But Iraq’s election rules and demographic realities will probably give one ticket a commanding status: the Shiite Muslim United Iraqi Alliance, which dominates the incumbent government of Prime Minister Ibrahim Jafari.
Though it probably will not be able to match the 48% of votes it received in January, the coalition of political parties representing the country’s Shiite majority will almost certainly be the largest vote-getter, giving it first crack at forming a government. It will also probably win the 92 seats needed to block other parties from obtaining the two-thirds majority required to name a president and vice presidents, who have the authority to then name a prime minister to form the government.
United Iraqi Alliance strategists predicted that they would capture between 115 and 135 seats, compared with the 140 they won in the January election.
Many Sunni voters said Thursday that they had refrained from voting in January in boycott or out of fear of violence. But they voted with enthusiasm Thursday, mostly for a coalition of Sunni parties and organizations called the Iraqi Consensus Front and for a slate led by Arab nationalist Saleh Mutlak, but in some cases for the secular bloc led by Allawi, the former interim prime minister.
“I didn’t vote in January because at the time the political realities were not clear,” said Abdul Samariyee, 65, a retired tax collector in Baghdad’s Qadisiya district, where police were seen driving a pregnant woman to the polling station. “Now, Iraqis have begun to realize that the peaceful way is better than violence to get their demands.”
But few if any who voted in January said they had defected from the tickets they earlier supported, a bad sign for secular politicians hoping to draw votes from Shiites dissatisfied with Jafari’s government.
“I voted for the alliance last time, and I voted for them this time,” said Abdul-Wahab Issa, a 60-year-old Basra retiree. “Though they haven’t been in power long, they achieved a lot, like finishing the constitution.”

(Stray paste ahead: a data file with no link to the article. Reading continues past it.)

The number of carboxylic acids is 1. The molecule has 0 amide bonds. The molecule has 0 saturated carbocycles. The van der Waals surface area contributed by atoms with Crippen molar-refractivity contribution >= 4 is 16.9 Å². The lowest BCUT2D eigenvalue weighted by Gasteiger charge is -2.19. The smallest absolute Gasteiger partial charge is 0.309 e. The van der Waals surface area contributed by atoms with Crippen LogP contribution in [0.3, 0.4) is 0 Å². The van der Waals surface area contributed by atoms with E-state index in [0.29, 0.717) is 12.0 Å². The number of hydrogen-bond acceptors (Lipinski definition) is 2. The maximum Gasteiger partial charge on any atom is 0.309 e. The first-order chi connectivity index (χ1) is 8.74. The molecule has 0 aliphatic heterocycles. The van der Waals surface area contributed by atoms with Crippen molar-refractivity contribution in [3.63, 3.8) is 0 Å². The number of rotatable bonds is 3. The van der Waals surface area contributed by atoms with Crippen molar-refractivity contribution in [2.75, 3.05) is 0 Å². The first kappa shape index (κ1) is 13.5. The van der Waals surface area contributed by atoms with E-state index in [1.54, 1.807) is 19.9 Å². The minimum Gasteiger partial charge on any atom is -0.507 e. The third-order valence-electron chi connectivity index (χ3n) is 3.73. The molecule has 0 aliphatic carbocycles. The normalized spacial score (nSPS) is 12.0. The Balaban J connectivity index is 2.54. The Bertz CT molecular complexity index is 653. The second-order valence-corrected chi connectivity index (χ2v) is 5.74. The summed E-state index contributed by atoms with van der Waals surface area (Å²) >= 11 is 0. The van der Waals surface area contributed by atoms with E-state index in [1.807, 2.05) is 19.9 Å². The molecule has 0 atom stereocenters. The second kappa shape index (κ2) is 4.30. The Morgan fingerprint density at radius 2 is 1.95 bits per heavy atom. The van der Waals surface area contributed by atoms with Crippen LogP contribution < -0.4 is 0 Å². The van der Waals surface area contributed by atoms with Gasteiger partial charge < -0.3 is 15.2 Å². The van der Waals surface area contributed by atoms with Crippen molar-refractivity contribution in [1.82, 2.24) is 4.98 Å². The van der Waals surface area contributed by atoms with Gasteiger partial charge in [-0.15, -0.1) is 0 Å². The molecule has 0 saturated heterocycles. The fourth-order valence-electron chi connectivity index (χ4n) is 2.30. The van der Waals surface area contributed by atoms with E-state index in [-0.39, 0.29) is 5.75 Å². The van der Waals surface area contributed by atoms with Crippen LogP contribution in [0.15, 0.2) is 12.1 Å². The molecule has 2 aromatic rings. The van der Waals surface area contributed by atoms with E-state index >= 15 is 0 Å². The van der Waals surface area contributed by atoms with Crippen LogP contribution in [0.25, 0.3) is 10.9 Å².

In Sadr City, the sprawling neighborhood of poor, religious Shiites in northeastern Baghdad, long lines formed even before the 7 a.m. start of voting, with people dancing in the streets and chanting in support of the alliance.
“We will prove our presence as Iraqis and as poor Shiite people who were oppressed by the former criminal government,” said Jamil Aboud, a 48-year-old Ministry of Industry employee, referring to the Hussein regime. “We are putting our fate in [the alliance’s] safe hands.”
Voters also lined up before the polls opened in Najaf. In the Shiite south, where 81 parliamentary seats spread across nine provinces were being contested, demonstrators galvanized by recent perceived insults to Grand Ayatollah Ali Sistani, the country’s top Shiite cleric, marched in the streets, testing the limits of a law banning election day campaigning.
In the north, where Iraq’s Kurds are confident they’ll keep their semiautonomous enclave and maintain control over key ministries in the federal government, election day became an outdoor street festival. In Sulaymaniya and Irbil, police shrugged as drivers defying a ban on vehicles clogged the streets and honked their horns to cheering passersby. Voters donned colorful traditional village costumes as they headed to swarmed election centers.
“It is a national wedding day,” said President Jalal Talabani, a leader of the coalition of Kurdish parties, after casting his ballot in Sulaymaniya. “We are all happy because we will choose a parliament that will last for four years. I hope we can choose the right people to achieve our dreams.”
Times staff writer Richard Boudreaux and staff writers and special correspondents in Baghdad, Basra, Baqubah, Irbil, Fallouja, Hillah, Kirkuk, Mosul, Najaf, Ramadi, Samarra, Samawah, Sulaymaniya, Taji and Washington contributed to this report.